How Occupational Therapy Improves the Quality of Life for People With Dementia
If you’re recovering from surgery, an occupational therapist (OT) can teach you techniques to help you perform daily tasks, such as bathing, dressing and eating. The same techniques can be taught to older adults facing Alzheimer’s and other types of dementia. In fact, an occupational therapist can improve quality of life for people with dementia at all stages of the condition. These are some of the ways occupational therapy can help:
Occupational therapy for early-stage dementia.
Older adults in the early stages of dementia can still function pretty well. If they’re missing appointments or forgetting when to take their medications, daily schedules and medication reminders can help them maintain their independence.
In some cases, people in the early stages of dementia may need reminders to bathe or eat. An OT can tailor a care plan to meet their needs. The plan may also include meaningful activities that take into consideration a person’s preferences, interests and life history.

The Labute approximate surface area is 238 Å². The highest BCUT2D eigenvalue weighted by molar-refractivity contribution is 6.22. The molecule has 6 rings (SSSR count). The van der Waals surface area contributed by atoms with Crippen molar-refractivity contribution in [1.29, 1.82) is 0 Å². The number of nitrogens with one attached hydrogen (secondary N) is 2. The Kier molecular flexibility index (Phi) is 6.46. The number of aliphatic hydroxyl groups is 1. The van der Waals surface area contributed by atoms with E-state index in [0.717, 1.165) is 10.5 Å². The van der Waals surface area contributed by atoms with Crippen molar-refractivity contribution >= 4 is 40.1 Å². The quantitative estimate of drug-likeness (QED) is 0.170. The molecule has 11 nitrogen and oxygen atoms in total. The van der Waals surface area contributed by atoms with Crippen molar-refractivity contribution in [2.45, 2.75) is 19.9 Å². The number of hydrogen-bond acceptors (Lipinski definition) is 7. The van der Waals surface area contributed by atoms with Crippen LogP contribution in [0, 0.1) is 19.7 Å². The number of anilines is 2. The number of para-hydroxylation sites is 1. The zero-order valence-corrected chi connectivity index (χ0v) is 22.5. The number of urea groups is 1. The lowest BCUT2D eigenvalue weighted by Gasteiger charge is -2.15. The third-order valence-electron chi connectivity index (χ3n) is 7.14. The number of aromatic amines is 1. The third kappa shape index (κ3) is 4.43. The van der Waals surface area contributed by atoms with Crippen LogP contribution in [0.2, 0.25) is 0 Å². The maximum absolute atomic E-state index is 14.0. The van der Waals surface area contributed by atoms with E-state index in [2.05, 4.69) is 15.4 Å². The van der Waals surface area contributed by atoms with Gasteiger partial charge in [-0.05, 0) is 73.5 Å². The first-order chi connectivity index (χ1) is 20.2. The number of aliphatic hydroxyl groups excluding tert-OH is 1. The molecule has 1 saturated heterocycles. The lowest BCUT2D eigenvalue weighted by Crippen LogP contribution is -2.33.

Occupational therapy for middle-stage dementia.
At this stage, people begin needing assistance with basic self-care tasks, such as using the bathroom, dressing and eating. An OT can help retrain people with dementia and show caregivers how to give assistance. (It’s important to let individuals do their own self-care as much as possible to promote self-respect, improve motivation and increase cognitive function.) By simplifying daily tasks, occupational therapy can reduce frustration that results from being unable to perform a task.
Other symptoms of dementia at this stage include getting lost at home and being easily confused. Signs on doors can help people find their way. Clothing options can be set out to match the season. Clutter can be cleared to reduce the risk of falling. (People with Alzheimer’s and other dementias are three times more likely to break a hip when they fall.) An OT can assess the home and make recommendations for a safer environment.
Occupational therapy for late-stage dementia.
In this stage, individuals lose their ability to respond to their environment, carry on a conversation and, eventually, control movement. An OT can educate family caregivers on safe transfers, enjoyable sensory stimulation, and comfort.
Memory care at Freedom Village.
Residents in our memory care neighborhood benefit from an environment that’s safe, supportive and familiar. Our memory care philosophy is grounded in the belief that the abilities that remain are far more important than those that are lost. To learn how we can help your loved one face memory loss with compassion and dignity, get in touch.